Throughout Guatemala, Easter Week or Semana Santa as it is called in Spanish, is celebrated as one of the most significant and festive season on every religious and social calendar.

Antigua Guatemala colonial city embraces thousands of travelers wanting to experience this world-famous Catholic celebration commemorating the Passion, Crucifixion, and Resurrection of Jesus Christ, this celebration is deeply rooted in local traditions that make the celebration of Easter a colorful and massive one.

Antigua Guatemala it leads the spanish-speaking cities in Latin America with spectacular procesiones that are among the world’s most photogenic and iconic. Antigua’s parades are a voluptuous, baroque, often dramatic affair – and not a brief one. “A parade can easily come out at noon and ends at 2am,” says Mary Bolaños, a local photographer. “one should live at least once” she adds.

Each ‘Procesion’ is made up of big floats, or ‘andas’ as it is know in Spanish, carrying big statues of Christ with a cross, these are carried by hundreds of purple-robed men, called ‘Cucuruchus’. One the other hand, women dressed in black clothing carry the procession with the Virgin Mary. The processions move slowly through Antigua Guatemala cobblestone streets, the feet of the bearers cushioned in the colorful-sawdust carpets, which are slowly destroyed as the procession passes over.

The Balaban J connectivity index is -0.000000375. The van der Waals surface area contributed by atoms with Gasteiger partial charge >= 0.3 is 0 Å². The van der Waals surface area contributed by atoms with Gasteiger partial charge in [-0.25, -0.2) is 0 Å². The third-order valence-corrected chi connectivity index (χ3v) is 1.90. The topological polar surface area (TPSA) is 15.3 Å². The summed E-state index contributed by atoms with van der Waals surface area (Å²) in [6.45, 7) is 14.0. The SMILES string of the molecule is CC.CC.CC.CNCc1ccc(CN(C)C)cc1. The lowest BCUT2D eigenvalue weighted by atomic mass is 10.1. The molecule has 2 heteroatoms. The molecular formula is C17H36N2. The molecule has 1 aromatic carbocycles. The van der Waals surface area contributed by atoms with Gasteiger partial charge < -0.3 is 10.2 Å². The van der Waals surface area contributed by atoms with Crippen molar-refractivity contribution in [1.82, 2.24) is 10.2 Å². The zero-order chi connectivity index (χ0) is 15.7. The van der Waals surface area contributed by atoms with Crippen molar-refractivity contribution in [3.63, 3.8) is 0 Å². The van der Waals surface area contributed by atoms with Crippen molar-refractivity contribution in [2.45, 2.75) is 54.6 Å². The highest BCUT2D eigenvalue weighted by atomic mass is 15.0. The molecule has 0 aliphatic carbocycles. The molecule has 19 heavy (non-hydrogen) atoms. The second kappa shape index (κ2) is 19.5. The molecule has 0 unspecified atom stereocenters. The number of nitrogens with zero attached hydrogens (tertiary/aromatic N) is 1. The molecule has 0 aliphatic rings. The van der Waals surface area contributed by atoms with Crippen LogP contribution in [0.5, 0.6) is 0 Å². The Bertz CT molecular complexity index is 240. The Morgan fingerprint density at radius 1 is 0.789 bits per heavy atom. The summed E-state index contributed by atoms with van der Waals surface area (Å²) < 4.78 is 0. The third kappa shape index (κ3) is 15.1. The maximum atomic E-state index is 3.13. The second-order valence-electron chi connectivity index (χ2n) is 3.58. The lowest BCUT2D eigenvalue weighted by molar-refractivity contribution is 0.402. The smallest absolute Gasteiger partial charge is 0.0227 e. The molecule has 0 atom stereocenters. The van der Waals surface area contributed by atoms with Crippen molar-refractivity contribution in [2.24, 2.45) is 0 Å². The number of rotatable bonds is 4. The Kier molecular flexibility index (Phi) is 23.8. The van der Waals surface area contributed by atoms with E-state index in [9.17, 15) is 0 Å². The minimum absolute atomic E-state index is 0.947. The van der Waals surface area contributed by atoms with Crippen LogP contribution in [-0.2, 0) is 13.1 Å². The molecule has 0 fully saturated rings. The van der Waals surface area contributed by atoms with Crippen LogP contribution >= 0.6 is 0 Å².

Funeral marching bands follow the floats on Antigua streets, a music you can hear blocks away, announcing themselves with sounds of slowly beating drums and deep-throated tubas. Thick incense creates a haunting, ghost-like fog all around. Crowds of local and tourist people hush as the solemn procession passes by.

No wonder why Antigua Guatemala is the most visited town in Guatemala. The juxtaposition of city’s colonial architecture with its volcano-strewn surroundings, the cobbled small-town feel amid the rolling hills.

Some of the most remarkable aspects of Semana Santa (Easter Week) are the luxurious alfombras (Arabic word for "carpet") adorning the cobbled streets between processions. Families, tourist and friends begin preparations weeks and months ahead of the festival to create these elaborate offerings, and effort that requires lots of time, money and hard work.